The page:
Thieves steal $15,000 worth of red palms

Plant nursery Owner, Amy Chan Mow, has expressed frustration at the theft of $15,000 worth of palm trees from her backyard.

The owner of Amy’s Nursery in Siusega had her 10 years of hard work reaped off by thieves, who stole red palms from her backyard valued at $15,000 tala with the price of a red palm at $700 tala. 

She usually sells the small red palms for $150- $200 tala, depending on the size and the suckers too, and the bigger red palms are sold for $1,000 tala.

Amy told the Samoa Observer yesterday that there were two separate incidents, and both occurred in the night. 

“On November 28 when I went to the back of our house, most of my red palms, they were about 10 feet in height, and they were stolen,” she said. 

“One patch only three were left, and on another one only four left. So we had to fix our fence and put up a light at the back."

“On Wednesday last week they came back again. I thought they were never going to come back, but now they still come, which really upsets me.”

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Amy said after the second incident they had informed the police, but she was told that they can only patrol the area, as there is no concrete evidence as to who committed the act.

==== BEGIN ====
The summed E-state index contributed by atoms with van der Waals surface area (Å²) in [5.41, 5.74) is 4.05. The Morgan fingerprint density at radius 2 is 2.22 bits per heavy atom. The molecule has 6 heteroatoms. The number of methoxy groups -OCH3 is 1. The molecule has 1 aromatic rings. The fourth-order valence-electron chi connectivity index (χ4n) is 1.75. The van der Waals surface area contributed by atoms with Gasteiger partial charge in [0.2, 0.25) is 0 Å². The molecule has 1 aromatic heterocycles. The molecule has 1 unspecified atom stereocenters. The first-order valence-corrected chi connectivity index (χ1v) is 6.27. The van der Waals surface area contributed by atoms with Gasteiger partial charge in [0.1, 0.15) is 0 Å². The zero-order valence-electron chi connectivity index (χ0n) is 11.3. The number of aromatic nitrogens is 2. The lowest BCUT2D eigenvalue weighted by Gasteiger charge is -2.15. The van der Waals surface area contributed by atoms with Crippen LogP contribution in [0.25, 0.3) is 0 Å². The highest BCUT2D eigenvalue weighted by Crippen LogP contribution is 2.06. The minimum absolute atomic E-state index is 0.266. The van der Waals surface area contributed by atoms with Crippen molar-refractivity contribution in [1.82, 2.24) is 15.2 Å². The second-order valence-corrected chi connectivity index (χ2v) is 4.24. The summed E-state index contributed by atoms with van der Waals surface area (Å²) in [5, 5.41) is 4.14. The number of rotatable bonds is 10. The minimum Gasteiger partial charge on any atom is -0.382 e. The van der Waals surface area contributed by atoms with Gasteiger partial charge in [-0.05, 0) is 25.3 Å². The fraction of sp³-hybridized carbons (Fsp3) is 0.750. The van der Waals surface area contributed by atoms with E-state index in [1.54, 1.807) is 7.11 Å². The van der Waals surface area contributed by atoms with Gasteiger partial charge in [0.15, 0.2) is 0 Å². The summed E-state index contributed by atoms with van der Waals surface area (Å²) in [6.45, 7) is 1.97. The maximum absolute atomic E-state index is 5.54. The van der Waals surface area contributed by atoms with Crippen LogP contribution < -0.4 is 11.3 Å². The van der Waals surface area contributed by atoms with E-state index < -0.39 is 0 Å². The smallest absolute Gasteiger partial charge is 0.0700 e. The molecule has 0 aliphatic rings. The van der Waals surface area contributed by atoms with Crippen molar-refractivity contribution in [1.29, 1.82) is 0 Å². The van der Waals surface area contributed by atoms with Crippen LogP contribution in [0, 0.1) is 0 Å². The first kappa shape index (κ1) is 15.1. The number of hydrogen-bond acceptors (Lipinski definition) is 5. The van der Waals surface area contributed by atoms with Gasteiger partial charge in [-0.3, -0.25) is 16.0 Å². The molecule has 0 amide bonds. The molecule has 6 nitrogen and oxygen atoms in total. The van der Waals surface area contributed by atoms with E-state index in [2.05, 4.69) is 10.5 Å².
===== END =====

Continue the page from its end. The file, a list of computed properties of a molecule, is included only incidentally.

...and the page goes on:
“All these hard work and they come and take it over night,” she added.  

“I want to tell the public that I am a woman farmer and it really makes me mad that these men come and steal from me because I work hard—every day I’m outside the garden and this is my bread and butter." 

“Stealing is not good, especially at these times if you are resorting to stealing to buy food and gifts for your children, because you are reaping away the hard work of other people.”

She said there have been similar occurrences in her residence involving workers, but not to this extent.

“My friend at Tanumalala too faced a similar incident. Her water melons were just about ripe before White Sunday and some people came and took all the matured fruits and cut out the vine. If they steal, why can’t they leave the vine so that the farmer can get some of it,” she added.

What makes her even more upset is that she takes care of her nursery every day, fertilising the soil, putting new soil, changing the size of the bags, and people dare to steal. 

“I want to stress that these people invade your privacy, taking photos of the plants, and then they steal."

“If anyone has information on this, I am more than welcome them to share it with me,” Amy said. 

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